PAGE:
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Creative Global Network for the Visual Arts

On Saturday, San Jose hosted a town hall meeting for artists interested in learning more about the city’s new Creative Entrepreneur Program.

Kim Walesh, Chief Strategist for the city, began by expressing her optimism that today, more than ever, there is more opportunity for artists to be a part of the San Jose economy. Artist based business are growing faster than other segments and San Jose has a high rate of independent creative entrepreneurs.

The Silicon Valley companies that are really succeeding -- think Apple-- understand the intrinsic aesthetic value that creativity brings to their product. San Jose’s future plan now includes steps to honor both the the left brained technologists and the right brained artists, and recognize innovation in all their various aspects. Walesh suggested that city government was crafting a future plan where not only arts and cultural facilities were included, but now individual artists were encouraged to think together with them to build an artist friendly San Jose.

Keynote speaker Richard Chuang (founder Dreamworks/PDI) stressed the importance of creative people to the success of business. He spoke candidly about his start as an art student, and later switching to engineering so he could be more assured of earning a living. The teamwork approach used at Dreamworks to create a film strives to provide artists the support structure necessary to take risks, and engage in that critical thinking that makes them creative. Artist, by their own nature are risk takers and are less concerned about making mistakes. The challenges of traditional management are difficult to apply to creatives because they tend to stress NOT making mistakes. Richard stressed that art is a universal language and a powerful tool. San Jose has the opportunity to harness the business and artist communities and take a big step forward into the global community.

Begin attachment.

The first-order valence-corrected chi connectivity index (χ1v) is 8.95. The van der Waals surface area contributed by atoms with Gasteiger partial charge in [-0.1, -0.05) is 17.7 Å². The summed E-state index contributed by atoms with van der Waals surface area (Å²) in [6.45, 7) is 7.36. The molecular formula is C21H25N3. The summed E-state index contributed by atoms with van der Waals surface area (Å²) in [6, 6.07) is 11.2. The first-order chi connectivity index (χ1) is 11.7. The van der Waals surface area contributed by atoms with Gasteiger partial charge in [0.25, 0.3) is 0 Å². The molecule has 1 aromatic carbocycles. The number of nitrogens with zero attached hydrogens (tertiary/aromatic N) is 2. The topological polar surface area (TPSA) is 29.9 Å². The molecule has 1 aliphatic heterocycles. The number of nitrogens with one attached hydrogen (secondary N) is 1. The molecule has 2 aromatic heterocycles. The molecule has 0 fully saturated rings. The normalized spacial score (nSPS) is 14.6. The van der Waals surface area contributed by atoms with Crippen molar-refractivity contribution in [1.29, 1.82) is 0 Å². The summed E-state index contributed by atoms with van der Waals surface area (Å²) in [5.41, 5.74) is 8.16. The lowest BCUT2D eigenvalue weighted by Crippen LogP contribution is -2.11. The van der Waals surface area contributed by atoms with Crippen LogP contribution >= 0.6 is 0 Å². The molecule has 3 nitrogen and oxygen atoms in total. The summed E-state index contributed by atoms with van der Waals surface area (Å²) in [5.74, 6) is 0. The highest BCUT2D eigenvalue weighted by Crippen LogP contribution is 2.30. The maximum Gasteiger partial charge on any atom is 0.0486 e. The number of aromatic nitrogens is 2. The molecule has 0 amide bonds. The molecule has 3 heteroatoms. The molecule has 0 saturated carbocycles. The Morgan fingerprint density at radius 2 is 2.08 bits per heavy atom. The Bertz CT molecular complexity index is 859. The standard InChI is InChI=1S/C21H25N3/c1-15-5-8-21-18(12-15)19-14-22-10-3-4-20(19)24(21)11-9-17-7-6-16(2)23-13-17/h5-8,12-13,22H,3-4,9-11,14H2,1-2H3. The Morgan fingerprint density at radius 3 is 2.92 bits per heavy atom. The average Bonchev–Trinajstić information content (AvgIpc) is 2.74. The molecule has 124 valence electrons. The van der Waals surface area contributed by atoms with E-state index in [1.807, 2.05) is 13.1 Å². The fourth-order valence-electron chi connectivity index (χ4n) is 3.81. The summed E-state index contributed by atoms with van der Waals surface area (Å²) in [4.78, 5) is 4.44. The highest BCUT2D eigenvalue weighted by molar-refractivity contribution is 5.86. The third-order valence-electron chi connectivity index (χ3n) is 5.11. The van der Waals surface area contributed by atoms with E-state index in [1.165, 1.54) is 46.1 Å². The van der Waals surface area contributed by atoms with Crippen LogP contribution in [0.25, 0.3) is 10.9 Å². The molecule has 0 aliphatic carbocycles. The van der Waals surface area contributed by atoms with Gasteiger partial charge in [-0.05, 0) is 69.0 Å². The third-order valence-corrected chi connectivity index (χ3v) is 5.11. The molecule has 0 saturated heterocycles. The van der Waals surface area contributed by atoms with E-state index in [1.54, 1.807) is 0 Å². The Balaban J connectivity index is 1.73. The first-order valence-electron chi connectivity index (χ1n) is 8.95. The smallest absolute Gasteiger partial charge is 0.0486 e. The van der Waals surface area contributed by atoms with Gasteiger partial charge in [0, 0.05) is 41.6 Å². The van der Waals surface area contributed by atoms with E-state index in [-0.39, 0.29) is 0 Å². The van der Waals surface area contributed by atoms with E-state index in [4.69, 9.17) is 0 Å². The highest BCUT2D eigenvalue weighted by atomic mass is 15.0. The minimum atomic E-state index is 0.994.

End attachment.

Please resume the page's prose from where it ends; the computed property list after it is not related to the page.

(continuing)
Mayor Chuck Reed stopped in for a few minutes to drive home the point that San Jose is the capital of Silicon Valley and the innovation center of the world. In his talks with valley CEO’s they discuss how to keep the innovation here. One huge factor is that many creative, out-of-the-box, innovative, risk-taking, people live here. In order to create a city where creativity, technology, and innovation can thrive the city plans to strengthen culture and art in their overall economic development strategy.

I found the most interesting part of the town hall meeting to be when Cora Mirikitani, CEO of Center of Cultural Innovation, introduced Ann Markusen, a leading authority on art and economics from University of Minnesota, to explain the findings of the Artists’ Resource and Space Study conducted last spring. Their findings were sobering, and helped to highlight what the real challenges were to making San Jose a city and community where independent artists can thrive artistically and economically.

I left the town hall meeting applauding San Jose for embracing the arts as a way to enhance the city as an attractive place to live, work and visit. Let’s hope the Creative Entrepreneur Project can help to highlight and address the fundamental issues facing the artists who contribute directly to that rich fabric of society that San Jose is hoping to encourage. I think it will take some time, work and commitment to build the arts into the fabric of San Joses’ society as seamlessly as a Portland, Seattle or Santa Fe, but hats off to San Jose for exploring the possibilities.

I’ll leave you with a few data points from the survey and encourage you to explore the links provided to learn more. Feel free to leave your comments here.
“San Jose area artists report heavily subsidizing their own artwork — 63% of responding artists are not able to cover their creative work costs (materials, studio space, etc) from their artwork income, and 85% do not make a living from their artwork.” “47% of responding artists state that their San Jose areas housing is not affordable — a startling two-thirds are paying more than 30% of their income in total mortgage or rental costs.”

“Some 42% of responding artists confirm inadequate access to specialized tools and workspace needed to create, refine and produce their work.”

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